Flores' Federal Claims
In contrast, Flores' false arrest and imprisonment claims against Dolan must survive summary judgment, because Dolan does not have qualified immunity with respect to these allegations, and because there is a genuine issue of fact with respect to probable cause. Likewise, the claims against Delvalle survive summary judgment, under the theory of failure to intervene, as she was clearly at the scene and did transport Flores to the police station. (Delvalle Dep., at 84:7-85:6.) Cf. Anderson v. Branen, 17 F.3d 552, 557 (2d Cir. 1994) ("Whether an officer had sufficient time to intercede or was capable of preventing the harm being caused by another officer is an issue of fact for the jury unless, considering all the evidence, a reasonable jury could not possibly conclude otherwise."). Flores undisputedly took a flash photograph of Dolan while she was attempting to disperse the crowd. According to Flores, in the moments after the photograph, Defendants pursued his group, yelling that it was "illegal to photograph Police," and subsequently arrested him. (Flores Dep., at 119:24-123:1.) As a result of this conduct during the celebration's dispersal, Flores was arrested and issued a summons for disorderly conduct. See N.Y. Penal Law § 240.20(6) ("A person is guilty of disorderly conduct when, with intent to cause public inconvenience, annoyance or alarm, or recklessly creating a risk thereof: . . . He congregates with other persons in a public place and refuses to comply with a lawful order of the police to disperse."). Flores was found not guilty of this charge in a later criminal disposition. (Chen Decl., Exhibit R.) Thus, the individual officers' immunity again will depend on the objective reasonableness of their perceptions and actions in light of the information at hand during the night in question. Whether a police officer has probable cause to arrest individuals for refusing a lawful order to disperse depends on two factors: (1) the extent to which police communicated the orders to the crowd; and (2) whether individuals had an opportunity to comply with the orders. See Dinler v. New York, No. 04 Civ. 7921, 2012 WL 4513352, at *10 (S.D.N.Y. Sept. 30, 2012) (discussing disorderly conduct under New York law) (citing People v. Carcel, 3 N.Y.2d 327, 333 (N.Y. Ct. App. 1957)); Carcel, 3 N.Y.2d at 333 (N.Y. Ct. App. 1957) ("It is clear that the gravamen of the offense . . . is not so much the conduct of the defendant as it is the refusal to desist from that conduct after being ordered to by the police. Thus where a member of the Bar stood quietly conversing with a group of friends on a city street and refused to accede to a policeman's request to move on, it was held that the refusal constituted disorderly conduct . . . , although the act of the defendant, in the absence of a policeman's order, would undoubtedly not have warranted a conviction . . . .").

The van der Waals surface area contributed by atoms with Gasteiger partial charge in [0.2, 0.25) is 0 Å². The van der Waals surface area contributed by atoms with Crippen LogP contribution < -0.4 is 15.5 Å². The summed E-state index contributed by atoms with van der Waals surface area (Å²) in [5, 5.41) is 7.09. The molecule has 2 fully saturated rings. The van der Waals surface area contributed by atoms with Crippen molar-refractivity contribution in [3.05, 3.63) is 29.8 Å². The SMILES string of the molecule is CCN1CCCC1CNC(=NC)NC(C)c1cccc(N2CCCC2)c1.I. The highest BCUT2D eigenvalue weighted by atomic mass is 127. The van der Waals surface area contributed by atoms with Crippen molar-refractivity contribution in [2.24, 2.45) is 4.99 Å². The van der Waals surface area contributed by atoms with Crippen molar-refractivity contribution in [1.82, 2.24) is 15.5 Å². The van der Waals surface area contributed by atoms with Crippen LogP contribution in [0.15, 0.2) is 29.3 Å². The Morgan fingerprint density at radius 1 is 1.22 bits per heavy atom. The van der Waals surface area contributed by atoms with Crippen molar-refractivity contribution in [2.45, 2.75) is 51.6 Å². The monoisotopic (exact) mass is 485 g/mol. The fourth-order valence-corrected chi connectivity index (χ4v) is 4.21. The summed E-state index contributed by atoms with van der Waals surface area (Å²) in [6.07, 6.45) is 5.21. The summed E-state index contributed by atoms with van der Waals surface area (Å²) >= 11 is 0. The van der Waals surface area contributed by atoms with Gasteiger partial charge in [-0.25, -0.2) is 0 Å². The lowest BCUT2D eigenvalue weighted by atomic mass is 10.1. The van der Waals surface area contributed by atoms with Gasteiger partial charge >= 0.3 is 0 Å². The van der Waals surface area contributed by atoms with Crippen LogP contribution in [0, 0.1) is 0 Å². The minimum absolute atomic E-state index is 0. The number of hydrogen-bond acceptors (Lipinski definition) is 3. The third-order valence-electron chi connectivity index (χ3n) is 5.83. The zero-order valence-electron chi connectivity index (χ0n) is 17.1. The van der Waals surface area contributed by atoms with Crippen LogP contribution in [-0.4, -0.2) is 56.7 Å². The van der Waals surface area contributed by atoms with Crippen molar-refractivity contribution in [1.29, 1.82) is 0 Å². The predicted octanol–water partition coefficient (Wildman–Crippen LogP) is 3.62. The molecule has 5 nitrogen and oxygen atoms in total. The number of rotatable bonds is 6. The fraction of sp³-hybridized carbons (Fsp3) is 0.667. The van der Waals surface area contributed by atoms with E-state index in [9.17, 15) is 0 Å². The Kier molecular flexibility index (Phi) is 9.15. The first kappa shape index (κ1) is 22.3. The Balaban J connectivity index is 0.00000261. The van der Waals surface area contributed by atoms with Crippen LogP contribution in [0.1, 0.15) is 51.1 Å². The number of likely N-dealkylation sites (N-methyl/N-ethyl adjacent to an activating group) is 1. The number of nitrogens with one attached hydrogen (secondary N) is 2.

Here, according to Flores' narrative, he was dispersing after the incident with the camera, and it was the police that subsequently pursued and arrested him, despite his compliance. On these facts, it cannot be concluded beyond genuine dispute that qualified immunity applies, and the fact that the officer would have had probable cause under her own version of the facts is irrelevant for the purposes of summary judgment. See Travis v. Dobbs Ferry, 355 F. Supp. 2d 740, 753-54 (S.D.N.Y. 2005) ("If the facts are as alleged by plaintiff (which I must assume in deciding a motion for qualified immunity), then no reasonable officer in [Defendant's] position could have believed that he was authorized to stop plaintiff. If, however, the facts are as [Defendant] asserts, he had a reason to stop plaintiff. This matter will have to abide a trial."). Flores clearly knew that he had to leave (Flores Dep., 92:4-9), and thus he was aware of the officers' orders, and according to him, he followed them. The mere taking of a photograph from ten feet away, during the peaceable act of dispersal, does not constitute a refusal to comply with a "lawful order to disperse." If the police truly pursued him as he calmly left the event, and then arrested him for no apparent reason, then Flores is correct that there is not even arguable probable cause for the summons. In contrast, if the events are as Defendants contend—meaning that Flores was inches from Dolan's face and refused to disperse—then it is clear that reasonable officers could believe that it was appropriate to arrest Plaintiff.
The parties dispute the distance from which Flores took the photograph. See supra Section I.A, at 4.
Despite this stark difference in narratives between Flores and Dolan, the fact remains that under Flores' alleged facts, arguable probable cause simply does not exist, as no reasonable officer could view Flores' conduct as disorderly. Thus, Flores' § 1983 false arrest and imprisonment claims against Dolan survive summary judgment. See, e.g., McCart v. Vill. of Mount Morris, No. 09 Civ. 6472, 2011 WL 3421505, at *9 (W.D.N.Y. Aug. 4, 2011) ("Crediting Plaintiff's version of the facts and taking all reasonable inferences in his favor, this Court cannot say that no rational jury could find that it was objectively unreasonable [for the Officer to arrest Plaintiff]. Accordingly, because there is a material issue of fact with respect to this element of the charge of disorderly conduct, this Court finds that it is premature to determine whether [Defendant] in entitled to qualified immunity on the false arrest and malicious prosecution claims."). See also Weyant, 101 F.3d at 855 (noting that summary judgment is inappropriate where there is a "sharp dispute as to the nature of [a material party's] conduct").